June 2, 2020 UMD Home FabLab AIMLab


Professor Gottlieb Oehrlein (Department of Materials Science and Engineering and Institute for Research in Electronics and Applied Physics) has received the 2010 IBM Faculty Award in recognition of his research program's achievements in the area of nanostructure fabrication, a field important to the computer and electronics industries. The award comes with a cash prize of $10,000.

Oehrlein is the director of the Laboratory for Plasma Processing of Materials. His research interests include low-temperature plasma science and technology, plasma and process diagnostics, plasma-surface interactions, physics and chemistry of micro- and nanostructure fabrication, novel materials, and surface physics and chemistry. In 2007, he spent his sabbatical at the Max-Planck Institut für Plasmaphysik, where he participated in research on plasma-materials interactions for fusion reactor design. Earlier this year, he was recognized as being among the 250 most highly cited authors in his discipline over the past three decades by Thomson Reuters' ISIHighlyCited.com web site, and a new course he designed, "Bigger, Faster, Better: The Quest for Absolute Technology" was designated for the University's "I" series, the pilot of the proposed General Education program that represents the evolution of the traditional CORE course requirements. He has been listed among the university's Research Leaders for bringing sponsored research dollars to campus. His research group is currently hosting Feodor Lynen Fellow Dr. Evelina Vogli, from the University of Dortmund, Germany, and Professor Lijun Wang from Xi'an Jiaotong University, China.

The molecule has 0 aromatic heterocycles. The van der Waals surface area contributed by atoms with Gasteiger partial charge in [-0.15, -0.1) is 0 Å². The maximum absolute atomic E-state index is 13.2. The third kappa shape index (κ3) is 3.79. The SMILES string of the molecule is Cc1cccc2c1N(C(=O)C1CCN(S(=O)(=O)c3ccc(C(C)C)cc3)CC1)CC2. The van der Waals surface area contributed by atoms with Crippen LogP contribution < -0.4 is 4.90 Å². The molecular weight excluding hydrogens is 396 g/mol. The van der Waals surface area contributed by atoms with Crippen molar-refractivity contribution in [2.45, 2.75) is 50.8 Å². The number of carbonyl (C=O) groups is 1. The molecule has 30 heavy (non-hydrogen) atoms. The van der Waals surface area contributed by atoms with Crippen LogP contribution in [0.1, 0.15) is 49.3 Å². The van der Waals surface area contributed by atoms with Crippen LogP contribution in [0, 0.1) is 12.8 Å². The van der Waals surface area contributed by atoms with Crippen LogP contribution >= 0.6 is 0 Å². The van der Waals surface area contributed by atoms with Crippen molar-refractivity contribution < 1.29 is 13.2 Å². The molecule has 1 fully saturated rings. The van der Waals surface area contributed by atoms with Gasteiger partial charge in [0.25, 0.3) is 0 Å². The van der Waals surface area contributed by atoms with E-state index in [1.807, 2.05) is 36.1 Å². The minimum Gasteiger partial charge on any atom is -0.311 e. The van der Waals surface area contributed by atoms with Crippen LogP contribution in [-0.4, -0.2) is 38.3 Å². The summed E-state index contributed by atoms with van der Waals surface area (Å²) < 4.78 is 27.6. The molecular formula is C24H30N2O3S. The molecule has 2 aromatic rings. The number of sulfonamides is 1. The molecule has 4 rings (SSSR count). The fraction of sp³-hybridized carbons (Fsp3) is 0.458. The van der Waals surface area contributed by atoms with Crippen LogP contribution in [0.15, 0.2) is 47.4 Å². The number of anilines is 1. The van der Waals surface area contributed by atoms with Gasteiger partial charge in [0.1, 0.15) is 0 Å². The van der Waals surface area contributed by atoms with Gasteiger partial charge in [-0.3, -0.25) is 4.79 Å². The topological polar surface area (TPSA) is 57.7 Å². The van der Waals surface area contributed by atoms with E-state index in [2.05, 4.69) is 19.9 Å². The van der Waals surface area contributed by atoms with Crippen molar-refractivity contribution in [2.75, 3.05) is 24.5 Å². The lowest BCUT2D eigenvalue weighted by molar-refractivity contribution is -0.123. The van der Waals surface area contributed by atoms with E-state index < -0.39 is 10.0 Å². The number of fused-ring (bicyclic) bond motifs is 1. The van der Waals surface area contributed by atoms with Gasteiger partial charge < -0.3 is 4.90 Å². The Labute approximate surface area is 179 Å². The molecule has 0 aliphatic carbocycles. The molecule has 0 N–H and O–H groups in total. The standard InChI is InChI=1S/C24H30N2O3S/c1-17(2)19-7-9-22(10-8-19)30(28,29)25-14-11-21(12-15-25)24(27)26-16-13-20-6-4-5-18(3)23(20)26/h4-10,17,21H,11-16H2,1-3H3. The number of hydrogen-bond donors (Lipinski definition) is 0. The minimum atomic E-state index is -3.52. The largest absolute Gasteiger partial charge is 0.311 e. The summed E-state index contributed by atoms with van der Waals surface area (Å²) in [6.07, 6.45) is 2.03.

Oehrlein also has a history of cultivating successful young plasma scientists in his research program, and two of his recent alumni have gone on to work for IBM's Advanced Plasma Processing Group at the T.J. Watson Research Center in Yorktown Heights, New York: Dr. Bobby Bruce (Ph.D. '10) won the 2009 American Vacuum Society Student Merit award and was also one of six finalists for the AVS's highly prestigious John Coburn and Harold Winters Student Award in Plasma Science and Technology. Dr. Sebastian Engelmann (Ph.D. '08) published a book based on his dissertation titled Plasma-Surface Interactions of Advanced Photoresist Systems. While at Maryland, both Bruce and Engelmann were involved in research aimed at improving the quality of plasma etching techniques used by the electronics manufacturing industry.

September 29, 2010


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